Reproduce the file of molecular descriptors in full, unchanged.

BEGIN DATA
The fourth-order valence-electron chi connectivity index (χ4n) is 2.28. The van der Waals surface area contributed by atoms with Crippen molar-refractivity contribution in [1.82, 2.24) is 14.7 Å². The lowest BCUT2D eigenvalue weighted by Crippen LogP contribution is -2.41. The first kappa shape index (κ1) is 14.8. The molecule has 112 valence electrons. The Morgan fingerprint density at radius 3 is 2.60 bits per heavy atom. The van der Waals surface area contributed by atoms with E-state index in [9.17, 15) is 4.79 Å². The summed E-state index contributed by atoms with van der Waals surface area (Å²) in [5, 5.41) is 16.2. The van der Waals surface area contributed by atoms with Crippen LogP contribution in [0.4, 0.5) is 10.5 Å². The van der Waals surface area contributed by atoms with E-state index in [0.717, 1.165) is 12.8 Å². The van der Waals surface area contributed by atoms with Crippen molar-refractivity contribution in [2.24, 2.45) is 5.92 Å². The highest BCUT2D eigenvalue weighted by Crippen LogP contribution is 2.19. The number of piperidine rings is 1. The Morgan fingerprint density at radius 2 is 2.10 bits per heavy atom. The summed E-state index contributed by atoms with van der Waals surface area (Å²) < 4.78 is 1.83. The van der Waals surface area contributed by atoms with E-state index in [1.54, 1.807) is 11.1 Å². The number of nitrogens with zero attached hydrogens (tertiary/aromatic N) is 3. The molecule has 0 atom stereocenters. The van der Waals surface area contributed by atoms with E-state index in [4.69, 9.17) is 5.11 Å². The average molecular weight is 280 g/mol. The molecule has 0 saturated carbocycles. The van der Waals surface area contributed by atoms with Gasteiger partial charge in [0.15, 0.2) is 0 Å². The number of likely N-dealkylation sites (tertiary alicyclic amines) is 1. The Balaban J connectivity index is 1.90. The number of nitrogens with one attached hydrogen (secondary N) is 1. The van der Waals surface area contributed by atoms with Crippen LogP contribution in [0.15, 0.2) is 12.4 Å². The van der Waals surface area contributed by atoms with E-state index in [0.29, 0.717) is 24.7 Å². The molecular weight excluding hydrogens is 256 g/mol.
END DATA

The fourth-order valence-electron chi connectivity index (χ4n) is 2.28. The van der Waals surface area contributed by atoms with Crippen molar-refractivity contribution in [1.82, 2.24) is 14.7 Å². The lowest BCUT2D eigenvalue weighted by Crippen LogP contribution is -2.41. The first kappa shape index (κ1) is 14.8. The molecule has 112 valence electrons. The Morgan fingerprint density at radius 3 is 2.60 bits per heavy atom. The van der Waals surface area contributed by atoms with E-state index in [9.17, 15) is 4.79 Å². The summed E-state index contributed by atoms with van der Waals surface area (Å²) in [5, 5.41) is 16.2. The van der Waals surface area contributed by atoms with Crippen LogP contribution in [0.4, 0.5) is 10.5 Å². The van der Waals surface area contributed by atoms with E-state index in [0.717, 1.165) is 12.8 Å². The van der Waals surface area contributed by atoms with Crippen molar-refractivity contribution in [2.24, 2.45) is 5.92 Å². The highest BCUT2D eigenvalue weighted by Crippen LogP contribution is 2.19. The number of piperidine rings is 1. The Morgan fingerprint density at radius 2 is 2.10 bits per heavy atom. The summed E-state index contributed by atoms with van der Waals surface area (Å²) < 4.78 is 1.83. The van der Waals surface area contributed by atoms with E-state index in [1.54, 1.807) is 11.1 Å². The number of nitrogens with zero attached hydrogens (tertiary/aromatic N) is 3. The molecule has 0 atom stereocenters. The van der Waals surface area contributed by atoms with E-state index in [4.69, 9.17) is 5.11 Å². The average molecular weight is 280 g/mol. The molecule has 0 saturated carbocycles. The van der Waals surface area contributed by atoms with Gasteiger partial charge in [0.15, 0.2) is 0 Å². The number of likely N-dealkylation sites (tertiary alicyclic amines) is 1. The Balaban J connectivity index is 1.90. The number of nitrogens with one attached hydrogen (secondary N) is 1. The van der Waals surface area contributed by atoms with Crippen LogP contribution in [0.15, 0.2) is 12.4 Å². The van der Waals surface area contributed by atoms with E-state index in [0.29, 0.717) is 24.7 Å². The molecular weight excluding hydrogens is 256 g/mol.